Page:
Congressman Bob Michel would have turned 100 this month
U.S. Rep. Bob Michel only once officially wielded the Speaker’s gavel.
Coming to the close of his 38th year in Congress, the longtime minority leader got the chance when Democratic Speaker Tom Foley crossed the aisle and let him gavel the proceedings to order the night of Nov. 29, 1994.
It was a gesture of bipartisanship, but the embrace between the two men also bespoke friendship.
“Those feelings between leaders are all but gone,” just-retired Associated Press reporter Alan Fram wrote last year.
That moment and the bipartisanship it showcased are among the many enduring legacies left behind by Michel, who was born a century ago this month.
‘He showed us that consensus is not weakness and .. compromise is not capitulation’
Michel exemplified America’s perception of a responsible public servant, with a reputation for civility and decency yearned for in op-eds and commentary during January’s prolonged House speakership votes. But he also left a legacy that touches the Peoria area to this day, through his legislative work and his behavior.
Michel was born on March 2, 1923 and grew up modestly on the city’s East Bluff, worked hard inside and outside the classrooms of Peoria High School and entered hometown Bradley University.
But then World War II intervened and Michel joined the Army, landing at Normandy among the waves of troops following the D-Day invasion. Seriously wounded months later at the Battle of the Bulge, the combat infantryman returned to the States and re-entered Bradley on the G.I. Bill.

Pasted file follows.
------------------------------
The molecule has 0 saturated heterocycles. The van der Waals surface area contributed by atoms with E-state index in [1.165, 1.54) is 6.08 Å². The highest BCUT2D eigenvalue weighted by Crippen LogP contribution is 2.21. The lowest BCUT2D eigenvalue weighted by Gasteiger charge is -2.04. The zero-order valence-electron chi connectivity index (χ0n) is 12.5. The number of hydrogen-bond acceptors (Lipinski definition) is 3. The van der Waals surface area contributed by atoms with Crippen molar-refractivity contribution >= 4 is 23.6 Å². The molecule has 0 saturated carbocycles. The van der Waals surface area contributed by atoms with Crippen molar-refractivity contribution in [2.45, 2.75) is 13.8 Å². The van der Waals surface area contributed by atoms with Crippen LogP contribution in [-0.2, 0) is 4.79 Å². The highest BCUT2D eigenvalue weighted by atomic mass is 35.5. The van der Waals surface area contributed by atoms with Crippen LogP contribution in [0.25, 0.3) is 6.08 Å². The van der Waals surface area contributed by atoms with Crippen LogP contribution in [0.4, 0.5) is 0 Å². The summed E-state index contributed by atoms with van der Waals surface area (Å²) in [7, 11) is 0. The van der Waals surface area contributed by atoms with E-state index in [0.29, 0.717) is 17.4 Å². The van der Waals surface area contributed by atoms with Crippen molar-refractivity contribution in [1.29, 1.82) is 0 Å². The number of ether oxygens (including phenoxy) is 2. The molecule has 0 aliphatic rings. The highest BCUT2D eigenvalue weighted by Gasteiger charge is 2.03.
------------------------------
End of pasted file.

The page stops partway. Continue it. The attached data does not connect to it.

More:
What he later called a “quirk of fate” shortly before graduation set him onto a career path that would define the next half-century.
With then-Rep. Everett Dirksen’s pending retirement from the House due to an eye ailment, successor Harold Velde, a Pekin judge, was lining up a staff. Velde’s pal, Bradley President David Owen, pulled Michel into his office to recruit him after having seen his activity on campus.
Michel initially demurred with his trademark humility, protesting that he’d taken classes in business, not speech, political science and journalism. Be open, Owen counseled, and have the meeting.
“I could have very well said, ‘Oh, I don’t want to go down for that interview. That’s just so far afield for me,’ but I was pliable and amenable, and I found out that that was probably one of the bigger lessons in life I learned,” Michel recalled in retirement.
After running Velde’s office for eight years, Michel succeeded him in 1957, remaining in Congress for the next 38 years.
Rising in the ranks on Capitol Hill
In the capital, the affable everyman made a name for himself. Beyond his work ethic, another skill helped him build friendships and connections: singing.
Music was foundational to Michel, who met his wife Corinne through Bradley’s music program. His reputation as a songbird helped him connect on Capitol Hill with like-minded members. He also credited those performance skills with helping his public speaking.
It didn’t take long to land on the road to success. Michel was named to the powerful Appropriations Committee during his second of 19 terms, quite literally by chance. He and suburban colleague Harold Collier were under consideration for Illinois’ seat on the panel. The men, who roomed together, agreed to flip a coin for it, an endeavor that took two tries after the first flip landed on the floor and rolled on its edge to the baseboard.